Organic cropping systems can provide similar yields and much higher economic returns than a conventional corn-soybean rotation, according to thirteen years of data from a side-by-side comparison at Iowa State University's Neely-Kinyon Research and Demonstration Farm near Greenfield.
The Long-Term Agroecological Research Experiment (LTAR) began in 1998 with support from the Leopold Center for Sustainable Agriculture. The LTAR is one of the longest running replicated comparisons in the country. Kathleen Delate, professor in ISU's Agronomy and Horticulture Departments, leads the project.
The transitioning years from conventional to organic are the hardest
"The transitioning years are the hardest years," Delate says, explaining that the project was originally designed to help farmers make the shift into an organic system. To sell a product as organic, the crop must be raised on land that has received no synthetic chemicals for three years prior to harvest.
The LTAR experiment shows that organic crops can remain competitive with conventional crops even during the three-year transition. Averaged over 13 years, yields of organic corn, soybean and oats have been equivalent to or slightly greater than their conventional counterparts. Likewise, a 12-year average for alfalfa and an 8-year average for winter wheat also show no significant difference between organic yields and the Adair County average.
Organic crops fetch a premium price on the market and eliminate the need for expensive inputs like herbicides and synthetic fertilizers. As a result, they are far more profitable than conventional crops. Craig Chase, interim leader of the Leopold Center's Marketing and Food Systems Initiative and extension farm management specialist, calculated the returns to management—that is, the money left over for family living after deducting labor, land and production costs—for both systems. He based his calculations on actual LTAR data from 1998 to 2004, as well as scenarios modeled with enterprise budgets.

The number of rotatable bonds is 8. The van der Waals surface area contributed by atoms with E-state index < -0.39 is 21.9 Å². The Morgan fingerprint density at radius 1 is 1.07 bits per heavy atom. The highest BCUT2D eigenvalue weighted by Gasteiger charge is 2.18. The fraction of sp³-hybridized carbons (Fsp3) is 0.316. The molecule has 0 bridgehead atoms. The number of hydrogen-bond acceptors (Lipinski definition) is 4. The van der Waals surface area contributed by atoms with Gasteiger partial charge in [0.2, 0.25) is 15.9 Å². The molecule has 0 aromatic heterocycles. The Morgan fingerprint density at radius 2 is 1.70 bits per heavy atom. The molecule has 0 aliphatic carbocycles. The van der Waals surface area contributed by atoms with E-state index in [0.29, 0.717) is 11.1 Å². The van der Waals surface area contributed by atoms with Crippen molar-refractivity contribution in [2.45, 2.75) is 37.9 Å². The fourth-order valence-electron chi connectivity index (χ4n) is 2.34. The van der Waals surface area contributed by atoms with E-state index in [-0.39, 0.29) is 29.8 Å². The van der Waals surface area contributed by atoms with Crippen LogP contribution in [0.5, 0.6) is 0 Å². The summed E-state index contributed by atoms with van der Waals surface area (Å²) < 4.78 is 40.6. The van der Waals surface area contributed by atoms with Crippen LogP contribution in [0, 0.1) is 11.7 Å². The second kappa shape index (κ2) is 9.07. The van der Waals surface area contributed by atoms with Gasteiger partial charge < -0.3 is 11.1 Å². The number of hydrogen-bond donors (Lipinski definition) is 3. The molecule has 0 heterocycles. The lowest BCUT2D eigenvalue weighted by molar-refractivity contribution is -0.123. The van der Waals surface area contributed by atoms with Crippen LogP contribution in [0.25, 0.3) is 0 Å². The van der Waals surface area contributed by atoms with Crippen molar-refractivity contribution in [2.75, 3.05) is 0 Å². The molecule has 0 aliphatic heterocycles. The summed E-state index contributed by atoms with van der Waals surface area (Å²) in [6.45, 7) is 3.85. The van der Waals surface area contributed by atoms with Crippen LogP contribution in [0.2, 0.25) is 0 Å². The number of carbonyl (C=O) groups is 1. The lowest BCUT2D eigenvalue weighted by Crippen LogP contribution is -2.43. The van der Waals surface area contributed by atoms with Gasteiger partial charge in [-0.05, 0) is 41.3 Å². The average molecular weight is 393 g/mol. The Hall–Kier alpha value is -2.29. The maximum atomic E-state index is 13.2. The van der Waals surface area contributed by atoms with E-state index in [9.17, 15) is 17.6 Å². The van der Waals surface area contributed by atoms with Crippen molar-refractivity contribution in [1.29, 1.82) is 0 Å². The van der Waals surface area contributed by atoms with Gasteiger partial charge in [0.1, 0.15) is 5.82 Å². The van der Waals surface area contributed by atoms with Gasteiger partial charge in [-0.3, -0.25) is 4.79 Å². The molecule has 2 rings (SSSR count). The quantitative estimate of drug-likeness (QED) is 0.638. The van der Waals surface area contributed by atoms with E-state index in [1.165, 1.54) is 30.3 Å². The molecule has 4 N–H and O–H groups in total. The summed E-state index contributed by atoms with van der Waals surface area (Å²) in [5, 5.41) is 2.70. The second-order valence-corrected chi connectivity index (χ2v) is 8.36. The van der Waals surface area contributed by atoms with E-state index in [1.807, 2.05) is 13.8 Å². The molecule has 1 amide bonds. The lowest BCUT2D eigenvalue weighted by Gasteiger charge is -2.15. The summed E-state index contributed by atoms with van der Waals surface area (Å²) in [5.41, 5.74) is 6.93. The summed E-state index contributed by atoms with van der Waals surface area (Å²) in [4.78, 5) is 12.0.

Both methods gave the same result: On average, organic systems return roughly $200 per acre more than conventional crops.
In addition to its profitability, organic agriculture helps build healthy soils. While conventional LTAR plots receive synthetic herbicides, pesticides and fertilizer, organic plots receive only local, manure-based amendments. Total nitrogen increased by 33% in the organic plots, and researchers measured higher concentrations of carbon, potassium, phosphorous, magnesium and calcium. The results suggest that organic farming can foster greater efficiency in nutrient use and higher potential for sequestrating carbon.
Delate says at ISU they use "a whole suite of practices to manage weeds" in the organic plots, including timely tillage and longer crop rotations. Allelopathic chemicals from rye and alfalfa help keep weed populations under control, as does growing an alfalfa cover crop in winter, which provided cover for beneficial insects and animals.
She believes there is a strong future for organic agriculture in the U.S.
"I think there's a strong future for organic agriculture," Delate adds. "My phone is ringing off the hook. The interest hasn't waned." When Delate became ISU's first specialist in organic agriculture in 1997, the Leopold Center provided start-up funds to develop a program and set up LTAR research plots. The center has provided annual operating funds for LTAR and, in 2010, the work was moved to a competitive grant in the Leopold Center's Cross-Cutting Initiative.
LTAR's findings concur with recently published results from the Rodale Institute's 30-year Farming Systems Trial in Pennsylvania. The Rodale Institute also concluded that organic systems can provide similar yields and greater profits. In addition, they calculated that organic crops required 45% less energy, and contributed significantly less to greenhouse gas emissions. Organic corn proved especially profitable during drought years, when its yields jumped up to 31% higher than conventional.